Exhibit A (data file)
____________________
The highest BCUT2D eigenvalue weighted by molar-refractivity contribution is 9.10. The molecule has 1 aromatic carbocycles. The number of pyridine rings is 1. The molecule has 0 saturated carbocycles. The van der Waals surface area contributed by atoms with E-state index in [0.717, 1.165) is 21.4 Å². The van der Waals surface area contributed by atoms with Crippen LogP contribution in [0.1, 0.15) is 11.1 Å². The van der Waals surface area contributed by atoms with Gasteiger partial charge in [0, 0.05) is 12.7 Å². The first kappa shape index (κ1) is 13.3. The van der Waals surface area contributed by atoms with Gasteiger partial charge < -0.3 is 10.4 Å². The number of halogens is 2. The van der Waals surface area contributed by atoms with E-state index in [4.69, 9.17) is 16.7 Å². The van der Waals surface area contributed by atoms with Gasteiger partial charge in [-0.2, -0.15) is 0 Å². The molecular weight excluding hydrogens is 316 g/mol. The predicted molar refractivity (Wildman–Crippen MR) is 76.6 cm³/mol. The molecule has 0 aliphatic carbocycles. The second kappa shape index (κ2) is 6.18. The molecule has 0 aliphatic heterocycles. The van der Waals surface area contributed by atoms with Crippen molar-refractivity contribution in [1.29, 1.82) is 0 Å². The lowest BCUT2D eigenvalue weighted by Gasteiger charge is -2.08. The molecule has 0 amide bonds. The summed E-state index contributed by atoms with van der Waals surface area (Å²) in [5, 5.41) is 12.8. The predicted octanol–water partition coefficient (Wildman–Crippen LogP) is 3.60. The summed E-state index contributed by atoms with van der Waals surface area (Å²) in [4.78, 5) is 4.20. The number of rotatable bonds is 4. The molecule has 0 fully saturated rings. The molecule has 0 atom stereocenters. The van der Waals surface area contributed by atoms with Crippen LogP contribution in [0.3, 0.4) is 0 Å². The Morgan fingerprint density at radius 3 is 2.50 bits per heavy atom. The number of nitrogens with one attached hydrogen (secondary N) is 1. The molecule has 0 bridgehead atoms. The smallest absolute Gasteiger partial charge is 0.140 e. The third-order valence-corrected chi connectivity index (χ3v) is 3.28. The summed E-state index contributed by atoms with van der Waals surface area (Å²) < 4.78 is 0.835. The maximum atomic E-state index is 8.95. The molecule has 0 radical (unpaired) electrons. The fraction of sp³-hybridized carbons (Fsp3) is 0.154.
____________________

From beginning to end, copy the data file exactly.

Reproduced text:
The highest BCUT2D eigenvalue weighted by molar-refractivity contribution is 9.10. The molecule has 1 aromatic carbocycles. The number of pyridine rings is 1. The molecule has 0 saturated carbocycles. The van der Waals surface area contributed by atoms with E-state index in [0.717, 1.165) is 21.4 Å². The van der Waals surface area contributed by atoms with Crippen LogP contribution in [0.1, 0.15) is 11.1 Å². The van der Waals surface area contributed by atoms with Gasteiger partial charge in [0, 0.05) is 12.7 Å². The first kappa shape index (κ1) is 13.3. The van der Waals surface area contributed by atoms with Gasteiger partial charge < -0.3 is 10.4 Å². The number of halogens is 2. The van der Waals surface area contributed by atoms with E-state index in [4.69, 9.17) is 16.7 Å². The van der Waals surface area contributed by atoms with Gasteiger partial charge in [-0.2, -0.15) is 0 Å². The molecular weight excluding hydrogens is 316 g/mol. The predicted molar refractivity (Wildman–Crippen MR) is 76.6 cm³/mol. The molecule has 0 aliphatic carbocycles. The second kappa shape index (κ2) is 6.18. The molecule has 0 aliphatic heterocycles. The van der Waals surface area contributed by atoms with Crippen molar-refractivity contribution in [1.29, 1.82) is 0 Å². The lowest BCUT2D eigenvalue weighted by Gasteiger charge is -2.08. The molecule has 0 amide bonds. The summed E-state index contributed by atoms with van der Waals surface area (Å²) in [5, 5.41) is 12.8. The predicted octanol–water partition coefficient (Wildman–Crippen LogP) is 3.60. The summed E-state index contributed by atoms with van der Waals surface area (Å²) in [4.78, 5) is 4.20. The number of rotatable bonds is 4. The molecule has 0 fully saturated rings. The molecule has 0 atom stereocenters. The van der Waals surface area contributed by atoms with Crippen LogP contribution in [0.3, 0.4) is 0 Å². The Morgan fingerprint density at radius 3 is 2.50 bits per heavy atom. The number of nitrogens with one attached hydrogen (secondary N) is 1. The molecule has 0 bridgehead atoms. The smallest absolute Gasteiger partial charge is 0.140 e. The third-order valence-corrected chi connectivity index (χ3v) is 3.28. The summed E-state index contributed by atoms with van der Waals surface area (Å²) < 4.78 is 0.835. The maximum atomic E-state index is 8.95. The molecule has 0 radical (unpaired) electrons. The fraction of sp³-hybridized carbons (Fsp3) is 0.154.